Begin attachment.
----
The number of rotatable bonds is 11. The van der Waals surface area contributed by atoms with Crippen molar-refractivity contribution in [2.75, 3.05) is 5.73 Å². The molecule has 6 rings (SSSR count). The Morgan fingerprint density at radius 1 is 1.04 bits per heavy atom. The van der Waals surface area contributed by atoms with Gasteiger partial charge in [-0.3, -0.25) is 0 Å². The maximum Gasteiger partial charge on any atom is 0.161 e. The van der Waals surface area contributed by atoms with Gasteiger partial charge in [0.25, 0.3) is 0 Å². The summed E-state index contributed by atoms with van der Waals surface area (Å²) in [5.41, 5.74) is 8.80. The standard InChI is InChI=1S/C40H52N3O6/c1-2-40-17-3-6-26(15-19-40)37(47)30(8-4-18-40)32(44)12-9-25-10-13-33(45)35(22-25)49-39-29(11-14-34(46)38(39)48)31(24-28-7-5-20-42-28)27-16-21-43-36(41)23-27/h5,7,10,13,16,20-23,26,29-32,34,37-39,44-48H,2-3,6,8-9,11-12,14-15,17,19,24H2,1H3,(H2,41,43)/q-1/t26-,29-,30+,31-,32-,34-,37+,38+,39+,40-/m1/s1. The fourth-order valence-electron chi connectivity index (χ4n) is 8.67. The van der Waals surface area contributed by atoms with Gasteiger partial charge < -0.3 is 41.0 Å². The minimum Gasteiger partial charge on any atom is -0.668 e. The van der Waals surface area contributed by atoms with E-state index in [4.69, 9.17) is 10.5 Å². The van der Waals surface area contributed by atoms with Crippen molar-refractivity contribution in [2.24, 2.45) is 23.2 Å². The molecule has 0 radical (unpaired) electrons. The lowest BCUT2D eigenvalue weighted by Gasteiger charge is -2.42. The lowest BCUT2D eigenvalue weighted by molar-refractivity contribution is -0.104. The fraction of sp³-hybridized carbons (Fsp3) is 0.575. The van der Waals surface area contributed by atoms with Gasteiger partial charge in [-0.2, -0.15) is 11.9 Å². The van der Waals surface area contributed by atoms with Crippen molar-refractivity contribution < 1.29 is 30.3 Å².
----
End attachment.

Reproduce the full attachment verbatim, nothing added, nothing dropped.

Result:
The number of rotatable bonds is 11. The van der Waals surface area contributed by atoms with Crippen molar-refractivity contribution in [2.75, 3.05) is 5.73 Å². The molecule has 6 rings (SSSR count). The Morgan fingerprint density at radius 1 is 1.04 bits per heavy atom. The van der Waals surface area contributed by atoms with Gasteiger partial charge in [-0.3, -0.25) is 0 Å². The maximum Gasteiger partial charge on any atom is 0.161 e. The van der Waals surface area contributed by atoms with Gasteiger partial charge in [0.25, 0.3) is 0 Å². The summed E-state index contributed by atoms with van der Waals surface area (Å²) in [5.41, 5.74) is 8.80. The standard InChI is InChI=1S/C40H52N3O6/c1-2-40-17-3-6-26(15-19-40)37(47)30(8-4-18-40)32(44)12-9-25-10-13-33(45)35(22-25)49-39-29(11-14-34(46)38(39)48)31(24-28-7-5-20-42-28)27-16-21-43-36(41)23-27/h5,7,10,13,16,20-23,26,29-32,34,37-39,44-48H,2-3,6,8-9,11-12,14-15,17,19,24H2,1H3,(H2,41,43)/q-1/t26-,29-,30+,31-,32-,34-,37+,38+,39+,40-/m1/s1. The fourth-order valence-electron chi connectivity index (χ4n) is 8.67. The van der Waals surface area contributed by atoms with Gasteiger partial charge < -0.3 is 41.0 Å². The minimum Gasteiger partial charge on any atom is -0.668 e. The van der Waals surface area contributed by atoms with E-state index in [4.69, 9.17) is 10.5 Å². The van der Waals surface area contributed by atoms with Crippen molar-refractivity contribution in [2.24, 2.45) is 23.2 Å². The molecule has 0 radical (unpaired) electrons. The lowest BCUT2D eigenvalue weighted by Gasteiger charge is -2.42. The lowest BCUT2D eigenvalue weighted by molar-refractivity contribution is -0.104. The fraction of sp³-hybridized carbons (Fsp3) is 0.575. The van der Waals surface area contributed by atoms with Gasteiger partial charge in [-0.2, -0.15) is 11.9 Å². The van der Waals surface area contributed by atoms with Crippen molar-refractivity contribution < 1.29 is 30.3 Å².